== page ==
NRES Committee South Central - Oxford C, 10/10/2013 ref: 13/SC/0440
Pre- and post-intervention assessment with a subsidiary qualitative study
Primary study design
Secondary study design
Non randomised study
Quality of life
Patient information sheet
Not available in web format, please use the contact details below to request a patient information sheet
Dementia (Alzheimer's disease, vascular dementia and Lewy-body disease)
Participants will attend one of two Living Well with Dementia groups, with between 4 and 12 participants attending each group, each of which runs for 10 weeks. The Living Well with Dementia (LIVDEM) group intervention is based on a recovery model of mental health and places an emphasis on helping participants to find meaning in life, achieve acceptance of their illness and through this to renew hope. Central to this approach to well-being is the importance of challenging stigma and helping people with dementia to work with their family to take responsibility for recovery. The LIVDEM groups attempt to achieve these goals by:
1. Helping people with dementia to share their feelings about the diagnosis itself, the problems they face and their fears for the future
2. Providing education and training to help people to develop skills in managing their memory problems
3. Encouraging participants and their families to talk about what is happening to them and to set goals for their future
In the first and the final session, family members and friends are invited to accompany the person with dementia. Each weekly session will last for 75 minutes. In order to facilitate adaptation to the illness, at the end of every session participants are given a one or two page handout. These summarise the contents of the session and outline possible homework tasks to be completed with carers.
Primary outcome measures
Quality of life is measured using the Quality of Life in Alzheimers disease scale (QoL-AD) during the first and the final sessions.
Secondary outcome measures
The LIFT psychology service, like all Improving Access to Psychological Therapies (IAPT) services, are required to administer the Minimum Data Set (MDS) for all therapy participants at the end of every session. This includes:
1. Demographic information (e.g., ethnicity, address, religion, economic status)
2. The Patient Health Questionnaire (PHQ-9)
3. Generalized Anxiety Disorder 7-item (GAD-7) scale
4. Work and Social Adjustment Scale (WSAS)
Overall trial start date
Overall trial end date
Participant inclusion criteria
The principal inclusion criteria are that participants:
1. Must have received a diagnosis of dementia within the previous 18 months. This diagnosis may be of
1.1. Probable Alzheimers disease according to the National Institute of Neurological and Communicative Disorders and Stroke - Alzheimer's Disease and Related Disorders Association (NINCDS-ADRDA) criteria (McKhann et al. 1984)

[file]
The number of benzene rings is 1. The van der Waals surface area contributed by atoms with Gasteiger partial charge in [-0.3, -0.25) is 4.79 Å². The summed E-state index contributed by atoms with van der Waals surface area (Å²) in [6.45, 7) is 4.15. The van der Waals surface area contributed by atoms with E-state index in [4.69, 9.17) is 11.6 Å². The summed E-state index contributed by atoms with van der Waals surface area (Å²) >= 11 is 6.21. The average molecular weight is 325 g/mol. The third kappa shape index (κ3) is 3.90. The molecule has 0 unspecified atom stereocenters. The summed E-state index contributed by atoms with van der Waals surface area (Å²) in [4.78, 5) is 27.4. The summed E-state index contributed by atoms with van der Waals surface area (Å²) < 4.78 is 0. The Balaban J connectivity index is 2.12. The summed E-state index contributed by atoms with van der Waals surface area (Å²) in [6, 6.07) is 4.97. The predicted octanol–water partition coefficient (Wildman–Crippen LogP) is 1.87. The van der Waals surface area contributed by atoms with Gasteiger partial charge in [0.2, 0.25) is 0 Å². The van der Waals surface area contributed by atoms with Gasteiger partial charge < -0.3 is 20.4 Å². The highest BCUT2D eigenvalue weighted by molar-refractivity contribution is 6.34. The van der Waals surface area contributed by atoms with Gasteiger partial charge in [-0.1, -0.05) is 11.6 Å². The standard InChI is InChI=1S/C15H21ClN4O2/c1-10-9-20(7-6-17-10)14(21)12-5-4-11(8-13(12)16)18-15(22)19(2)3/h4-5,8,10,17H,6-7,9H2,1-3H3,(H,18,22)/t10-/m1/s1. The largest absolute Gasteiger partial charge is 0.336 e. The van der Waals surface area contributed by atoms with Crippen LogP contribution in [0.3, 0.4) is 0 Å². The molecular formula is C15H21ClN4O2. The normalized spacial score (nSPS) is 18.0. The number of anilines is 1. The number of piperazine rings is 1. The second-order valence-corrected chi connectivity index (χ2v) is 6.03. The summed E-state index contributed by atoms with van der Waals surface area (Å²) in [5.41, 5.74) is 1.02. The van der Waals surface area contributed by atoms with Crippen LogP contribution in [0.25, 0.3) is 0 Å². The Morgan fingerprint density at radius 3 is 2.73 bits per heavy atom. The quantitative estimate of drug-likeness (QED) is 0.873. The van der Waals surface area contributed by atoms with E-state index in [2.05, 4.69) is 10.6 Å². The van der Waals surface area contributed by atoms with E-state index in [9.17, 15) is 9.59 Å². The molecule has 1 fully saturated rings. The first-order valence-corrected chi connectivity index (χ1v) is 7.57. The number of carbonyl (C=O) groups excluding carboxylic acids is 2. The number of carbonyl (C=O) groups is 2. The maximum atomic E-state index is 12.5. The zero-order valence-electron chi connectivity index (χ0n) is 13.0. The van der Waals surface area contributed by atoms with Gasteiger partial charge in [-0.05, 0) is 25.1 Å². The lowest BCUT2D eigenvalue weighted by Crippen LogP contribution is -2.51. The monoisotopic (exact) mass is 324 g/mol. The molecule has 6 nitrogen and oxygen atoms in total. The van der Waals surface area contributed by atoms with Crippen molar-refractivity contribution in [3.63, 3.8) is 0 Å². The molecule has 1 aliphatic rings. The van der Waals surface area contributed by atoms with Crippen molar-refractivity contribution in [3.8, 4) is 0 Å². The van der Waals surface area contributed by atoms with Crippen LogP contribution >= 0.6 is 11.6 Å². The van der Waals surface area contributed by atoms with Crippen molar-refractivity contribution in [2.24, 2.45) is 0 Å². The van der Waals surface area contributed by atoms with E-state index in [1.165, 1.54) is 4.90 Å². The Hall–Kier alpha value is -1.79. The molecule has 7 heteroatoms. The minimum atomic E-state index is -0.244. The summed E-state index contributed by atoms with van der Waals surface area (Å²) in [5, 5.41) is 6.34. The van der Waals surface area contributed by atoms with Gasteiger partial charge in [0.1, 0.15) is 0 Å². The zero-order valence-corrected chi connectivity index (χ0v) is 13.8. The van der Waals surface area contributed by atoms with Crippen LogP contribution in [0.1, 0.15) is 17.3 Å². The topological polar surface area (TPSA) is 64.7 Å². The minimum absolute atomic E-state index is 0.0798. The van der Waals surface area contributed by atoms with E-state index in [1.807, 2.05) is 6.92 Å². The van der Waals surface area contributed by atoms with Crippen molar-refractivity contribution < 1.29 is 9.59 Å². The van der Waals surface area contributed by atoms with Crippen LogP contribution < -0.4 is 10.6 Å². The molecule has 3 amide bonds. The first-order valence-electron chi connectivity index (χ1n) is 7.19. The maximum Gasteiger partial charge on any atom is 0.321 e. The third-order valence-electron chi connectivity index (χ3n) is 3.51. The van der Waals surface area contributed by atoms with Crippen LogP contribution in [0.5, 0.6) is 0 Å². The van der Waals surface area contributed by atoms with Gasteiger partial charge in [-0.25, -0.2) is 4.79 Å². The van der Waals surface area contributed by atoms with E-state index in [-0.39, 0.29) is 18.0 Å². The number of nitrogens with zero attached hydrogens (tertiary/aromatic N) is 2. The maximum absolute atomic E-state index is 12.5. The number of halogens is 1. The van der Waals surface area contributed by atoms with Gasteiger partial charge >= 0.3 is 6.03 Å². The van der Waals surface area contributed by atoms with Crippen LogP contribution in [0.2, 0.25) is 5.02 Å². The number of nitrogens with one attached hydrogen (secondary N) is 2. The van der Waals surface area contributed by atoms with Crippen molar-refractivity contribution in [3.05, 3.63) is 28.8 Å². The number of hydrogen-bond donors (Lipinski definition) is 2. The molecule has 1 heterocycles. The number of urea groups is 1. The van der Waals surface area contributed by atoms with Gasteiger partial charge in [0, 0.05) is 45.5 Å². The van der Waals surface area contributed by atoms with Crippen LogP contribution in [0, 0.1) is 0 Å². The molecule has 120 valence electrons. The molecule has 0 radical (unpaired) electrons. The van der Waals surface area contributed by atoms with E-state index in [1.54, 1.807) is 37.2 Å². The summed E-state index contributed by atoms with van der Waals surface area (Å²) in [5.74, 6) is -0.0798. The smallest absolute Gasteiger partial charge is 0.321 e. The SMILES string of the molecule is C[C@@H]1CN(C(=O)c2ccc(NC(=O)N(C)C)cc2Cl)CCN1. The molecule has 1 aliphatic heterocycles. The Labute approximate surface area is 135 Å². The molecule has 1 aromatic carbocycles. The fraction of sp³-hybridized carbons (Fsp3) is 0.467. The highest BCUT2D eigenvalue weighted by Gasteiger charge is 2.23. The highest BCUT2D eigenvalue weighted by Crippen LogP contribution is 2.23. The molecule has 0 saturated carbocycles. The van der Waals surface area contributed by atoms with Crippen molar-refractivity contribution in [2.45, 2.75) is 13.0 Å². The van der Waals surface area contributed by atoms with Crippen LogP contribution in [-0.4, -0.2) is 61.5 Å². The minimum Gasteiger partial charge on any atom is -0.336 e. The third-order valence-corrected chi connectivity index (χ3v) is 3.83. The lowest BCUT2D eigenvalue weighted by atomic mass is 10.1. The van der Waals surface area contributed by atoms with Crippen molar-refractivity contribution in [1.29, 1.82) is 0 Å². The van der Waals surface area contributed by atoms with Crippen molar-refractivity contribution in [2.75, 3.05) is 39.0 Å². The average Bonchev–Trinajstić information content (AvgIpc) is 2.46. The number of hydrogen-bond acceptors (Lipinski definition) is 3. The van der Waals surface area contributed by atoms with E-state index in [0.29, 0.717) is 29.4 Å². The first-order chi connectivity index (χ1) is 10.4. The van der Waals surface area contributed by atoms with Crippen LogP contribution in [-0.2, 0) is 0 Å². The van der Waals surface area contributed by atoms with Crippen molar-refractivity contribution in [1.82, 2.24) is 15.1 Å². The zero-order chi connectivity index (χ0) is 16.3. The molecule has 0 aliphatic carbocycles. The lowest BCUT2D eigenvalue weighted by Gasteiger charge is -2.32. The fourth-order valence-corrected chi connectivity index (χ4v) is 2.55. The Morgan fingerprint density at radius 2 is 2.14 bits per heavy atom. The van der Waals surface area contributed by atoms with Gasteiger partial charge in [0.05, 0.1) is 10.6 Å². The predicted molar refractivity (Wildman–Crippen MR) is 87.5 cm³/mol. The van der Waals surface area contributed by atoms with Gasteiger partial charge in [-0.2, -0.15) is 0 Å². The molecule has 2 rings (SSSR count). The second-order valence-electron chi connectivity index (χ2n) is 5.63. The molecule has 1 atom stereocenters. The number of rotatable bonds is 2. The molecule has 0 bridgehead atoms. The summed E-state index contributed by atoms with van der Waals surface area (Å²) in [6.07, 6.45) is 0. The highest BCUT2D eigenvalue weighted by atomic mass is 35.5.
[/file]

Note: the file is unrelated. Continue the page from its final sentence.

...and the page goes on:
1.2. Probable vascular dementia according to the NINDS-AIREN criteria (Roman et al. 1993)
1.3. Dementia with Lewy bodies according to the consensus guidelines for the clinical and pathologic diagnosis of dementia with Lewy bodies (DLB) (McKeith et al. 1996)
2. Participants should acknowledge, at least occasionally, that they have a memory problem
3. Be willing to attend a group program
4. Have adequate communication skills to enable group participation
5. Have a MMSE (Mini-Mental State Examination; Folstein, Folstein & McHugh, 1975) score of at least 18
Target number of participants
We will set up two groups, each of between six and eight participants
Participant exclusion criteria
Participants will be excluded from the study if:
1. They have a significant pre-morbid history of functional mental health problems (e.g., psychosis)
2. Received a diagnosis of frontotemporal dementia (Neary et al. 1988)
3. If participants have taken part in similar research or dementia group projects in the past
Recruitment start date
Recruitment end date
Countries of recruitment
Trial participating centre
Old Town Surgery
Avon and Wiltshire Mental Health Partnership NHS Trust (UK)
c/o Hannah Antoniades
Research & Development Office
Blackberry Hill Hospital
+44 (0)117 3784267
Avon and Wiltshire Mental Health Trust (Research and Capability Funding) (UK)
Funding Body Type
Funding Body Subtype
Results and Publications
Publication and dissemination plan
Planned publication in a peer reviewed journal.
Intention to publish date
Participant level data
Available on request
Results - basic reporting
2016 results in http://www.ncbi.nlm.nih.gov/pubmed/25888619